Social Scientist Charles Murray would argue that finding a lawyer or physician is relatively easy but finding a plumber, carpenter or other qualified tradesman tends to be far more difficult. The author of “The Bell Curve” insists more students should examine the option of vocational education/training.

We agree. It is a step that other countries have used very successfully.

Murray also indicates that far too many people place a premium on a college degree. Yes, many careers/jobs demand such a degree as its qualification. But many more careers are available with two years of specific training.

Here in Maine we continue along the opposite path. Our education promos feature slogans such as “College for ME” and “Everyone College Ready”.

The goal is noble, trying to ensure that kids have options after high school is a great premise. But such slogans further foster that negative viewpoint of vocational education/training.

If we continue to state that going to college is the best answer then there is no option for our kids but to see vocational education/training as second class.

Back to Massachusetts
Unfortunately, in Massachusetts as the discussion turns towards raising academic expectations, those discussions always appear to occur in a vacuum. If the state makes the mistake of raising standards to match college readiness it will have an unintended impact.

Because some additional students will be unable to meet those higher standards, those students will give up on the system. In our eyes, raising educational standards will exacerbate the current drop out problem.

Only when raising standards is discussed against a back drop of creating meaningful options for students who cannot handle the academic rigor associated with college level work will we be able to increase expectations without increasing our drop out rates.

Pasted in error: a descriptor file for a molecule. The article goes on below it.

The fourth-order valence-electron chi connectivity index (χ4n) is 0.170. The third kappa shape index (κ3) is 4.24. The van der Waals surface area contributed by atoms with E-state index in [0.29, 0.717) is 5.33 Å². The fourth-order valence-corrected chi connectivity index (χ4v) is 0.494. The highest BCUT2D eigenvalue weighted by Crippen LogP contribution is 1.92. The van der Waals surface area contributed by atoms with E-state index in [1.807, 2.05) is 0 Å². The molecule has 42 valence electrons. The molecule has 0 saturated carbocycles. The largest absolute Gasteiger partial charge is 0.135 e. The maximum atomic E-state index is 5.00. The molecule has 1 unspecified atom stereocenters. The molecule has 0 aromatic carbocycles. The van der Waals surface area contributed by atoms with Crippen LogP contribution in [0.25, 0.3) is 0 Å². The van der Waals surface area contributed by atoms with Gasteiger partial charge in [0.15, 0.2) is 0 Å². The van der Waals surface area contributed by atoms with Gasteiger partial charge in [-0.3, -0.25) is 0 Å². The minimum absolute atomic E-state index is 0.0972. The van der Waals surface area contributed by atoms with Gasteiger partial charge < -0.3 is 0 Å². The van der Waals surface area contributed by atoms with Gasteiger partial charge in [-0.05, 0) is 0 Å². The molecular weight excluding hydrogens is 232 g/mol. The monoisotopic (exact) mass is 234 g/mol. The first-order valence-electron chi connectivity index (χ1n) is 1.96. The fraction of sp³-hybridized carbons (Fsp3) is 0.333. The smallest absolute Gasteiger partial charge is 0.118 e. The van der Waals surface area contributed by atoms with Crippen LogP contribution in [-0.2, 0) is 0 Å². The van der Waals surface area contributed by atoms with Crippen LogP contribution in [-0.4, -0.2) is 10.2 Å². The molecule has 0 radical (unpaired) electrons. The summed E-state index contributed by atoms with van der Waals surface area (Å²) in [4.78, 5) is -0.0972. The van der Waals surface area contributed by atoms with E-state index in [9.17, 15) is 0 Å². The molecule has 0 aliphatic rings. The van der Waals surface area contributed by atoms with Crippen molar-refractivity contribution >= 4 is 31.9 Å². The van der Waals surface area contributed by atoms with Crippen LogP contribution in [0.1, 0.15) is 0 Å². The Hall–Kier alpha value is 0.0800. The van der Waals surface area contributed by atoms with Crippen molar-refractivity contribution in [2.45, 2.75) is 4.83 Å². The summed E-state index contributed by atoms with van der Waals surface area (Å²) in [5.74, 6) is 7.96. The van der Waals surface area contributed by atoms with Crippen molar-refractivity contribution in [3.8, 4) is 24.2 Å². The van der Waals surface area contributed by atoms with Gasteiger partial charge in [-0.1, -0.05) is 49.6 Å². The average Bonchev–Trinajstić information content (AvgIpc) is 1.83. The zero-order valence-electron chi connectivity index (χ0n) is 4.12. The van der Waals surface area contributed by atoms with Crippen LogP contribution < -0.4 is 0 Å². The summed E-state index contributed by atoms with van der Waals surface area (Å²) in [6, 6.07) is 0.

Despite proponents spin on the law, NCLB fails to address this fundamental dilemma. In fact, it likely prevents school districts from taking the steps to increase standards because increasing standards will only bring about more penalties for schools.

And because the law governs the actions of our public schools, we have situations like that of Massachusetts, where 100% proficiency goals get confused with the goal of college readiness, and students are caught in the absurdity of it all.

2 comments

1 Mathman6293 { 04.26.08 at 9:54 pm }

We are forcing round pegs into square holes. During my 5 years of teaching mostly low level students it is clear to me that most students can perform rigorously but it takes them more time. And they don”t need 4 years of math to succeed in life, especially if they’re not going to college to study math or science or engineering.

2 P A Greene { 04.27.08 at 10:04 pm }

You are exactly correct that one of the insidious effects of NCLB is increased disrespect and non-support for the folks (to quote Mike Rowe) who do the dirty jobs that make civilized life possible for the rest of us.

The notion that plumbing, welding, and other blue-collar jobs are just what someone “settles for” when they aren’t “good enough” for college is an insult to all the people who keep the country functioning.

And creating a one-size-fits-all educational system that does not meet their needs only makes them more likely to walk away from educational institutions with even less education than they might otherwise have obtained.

It is not simply that schools need higher standards– it’s that we need a variety of standards that suit the needs, abilities, and career paths that our many and varied students will follow. But under NCLB, schools do not exist to meet the needs of the students– students must be trained to meet the needs of the school.